I still think McCain will win the general election, and Mrs Obama may play a small part in that. The Princeton-Harvard-Chicago power couple are indeed privileged (compared to anyone), and the chip on her shoulder will not go over well with the rubes in the heartland.
The intellectuals in the Dem party don’t have any idea how to appreciate the “rubes”.
Until then plan on being smarter than everyone else and out of power.
I will grant the fact that Michelle Obama put her foot in her mouth.
But it’s a fair question to ask of anyone: What is it about the United States in the past 30 years that you can feel real pride about?
If you look at what Michelle Obama actually said, it’s clear what she meant was that she was reacting to the way that people are becoming passionately involved in politics for the first time in a long time, and daring to think that the Government can be a positive force in society. Of course she is glad people are embracing her husband as a candidate, but I believe there is more than that going on.
We have a chance to elect someone who is bright, a quick study, and demonstrates a modicum of common sense in his political approach. The fact that the US, 150 years after the Civil war, 50 years after the Civil Rights movement, is considering an African-American as a serious candidate is something to be proud of.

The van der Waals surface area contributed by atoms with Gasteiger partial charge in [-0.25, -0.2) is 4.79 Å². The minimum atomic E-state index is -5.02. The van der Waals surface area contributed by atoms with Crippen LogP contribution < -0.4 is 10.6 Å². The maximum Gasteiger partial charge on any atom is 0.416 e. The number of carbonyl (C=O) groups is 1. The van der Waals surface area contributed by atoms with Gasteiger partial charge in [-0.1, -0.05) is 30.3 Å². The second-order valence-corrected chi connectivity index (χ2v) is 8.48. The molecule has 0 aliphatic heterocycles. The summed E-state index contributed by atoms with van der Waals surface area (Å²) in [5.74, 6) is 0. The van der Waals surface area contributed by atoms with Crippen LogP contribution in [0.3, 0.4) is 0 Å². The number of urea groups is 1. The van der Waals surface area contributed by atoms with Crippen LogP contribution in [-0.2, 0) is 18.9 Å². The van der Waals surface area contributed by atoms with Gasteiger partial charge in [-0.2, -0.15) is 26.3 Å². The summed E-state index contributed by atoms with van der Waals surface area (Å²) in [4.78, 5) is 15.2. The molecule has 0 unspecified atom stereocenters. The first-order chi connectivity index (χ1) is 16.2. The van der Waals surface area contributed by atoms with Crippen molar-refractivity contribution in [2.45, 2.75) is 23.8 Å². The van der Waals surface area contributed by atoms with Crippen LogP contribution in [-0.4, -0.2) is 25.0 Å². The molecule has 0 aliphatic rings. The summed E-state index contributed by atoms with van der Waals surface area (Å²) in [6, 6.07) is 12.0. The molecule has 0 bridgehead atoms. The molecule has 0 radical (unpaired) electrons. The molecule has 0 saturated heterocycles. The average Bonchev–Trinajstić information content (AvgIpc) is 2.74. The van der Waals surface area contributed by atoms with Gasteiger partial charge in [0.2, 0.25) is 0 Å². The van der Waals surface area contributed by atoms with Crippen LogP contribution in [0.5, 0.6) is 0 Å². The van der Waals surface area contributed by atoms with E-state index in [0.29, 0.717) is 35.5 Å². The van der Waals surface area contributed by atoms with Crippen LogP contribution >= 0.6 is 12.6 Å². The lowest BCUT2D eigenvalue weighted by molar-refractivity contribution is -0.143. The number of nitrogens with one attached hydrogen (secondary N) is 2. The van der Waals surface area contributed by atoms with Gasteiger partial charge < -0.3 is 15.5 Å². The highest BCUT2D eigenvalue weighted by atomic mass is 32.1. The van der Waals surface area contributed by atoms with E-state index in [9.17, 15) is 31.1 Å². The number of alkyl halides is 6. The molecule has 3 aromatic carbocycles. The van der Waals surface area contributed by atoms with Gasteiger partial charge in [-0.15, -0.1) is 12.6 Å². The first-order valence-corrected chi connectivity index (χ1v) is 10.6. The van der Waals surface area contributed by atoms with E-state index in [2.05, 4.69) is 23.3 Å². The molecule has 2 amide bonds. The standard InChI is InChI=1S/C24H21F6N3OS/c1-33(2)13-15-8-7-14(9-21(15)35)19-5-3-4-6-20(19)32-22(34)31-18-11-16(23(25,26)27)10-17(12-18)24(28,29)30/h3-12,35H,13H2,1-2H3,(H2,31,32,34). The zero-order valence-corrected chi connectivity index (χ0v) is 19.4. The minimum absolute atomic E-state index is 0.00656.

I am an Obama supporter with my eyes open. The only time in my adult lifetime we had a candidate for president I really felt good about was Jimmy Carter, whose presidency didn’t work out the way anyone hoped. We could see a repeat of that, but I’ll take that chance compared to John “100 Years” McCain.
Ignoring the aforementioned politics discussion, the question you pose is beautiful.
If presented sincerely, it represents a desire to achieve internal insight and perspective as to the outside world. Sometime you need to question whether your perceptions of a situation are so influenced by you (your past, your experience, what you ate last night, how long since you’ve had sex) that you are misinterpreting the situation. And other times you need to ask the same question, but of the other observer.
Is it me, or is it you? ‘Cause one of us ain’t on the right wavelength.
A useful exercise to be undertaken regularly, if not daily.
But, you might not want to verbalize the question to everyone. Some folks could take offense.
To answer your question – I’m not yet sure, but I’ll think about it. It is surely one of us!
Just for the record, McCain said he wouldn’t mind if the U.S. stayed in Iraq for 100 years if “Americans are not being injured or harmed or wounded or killed.” He went on in his answer to cite Germany and Japan as examples where we’ve had troops for 60+ years and nobody particularly minds. The context changes everything.*
I see today that Barack has “clarified” what his wife actually meant; more or less what you wrote. People can judge for themselves whether this is true or merely occured to them after they realized she had stuck her foot in it. Either way, she wasn’t misquoted or quoted out of context the way McCain has.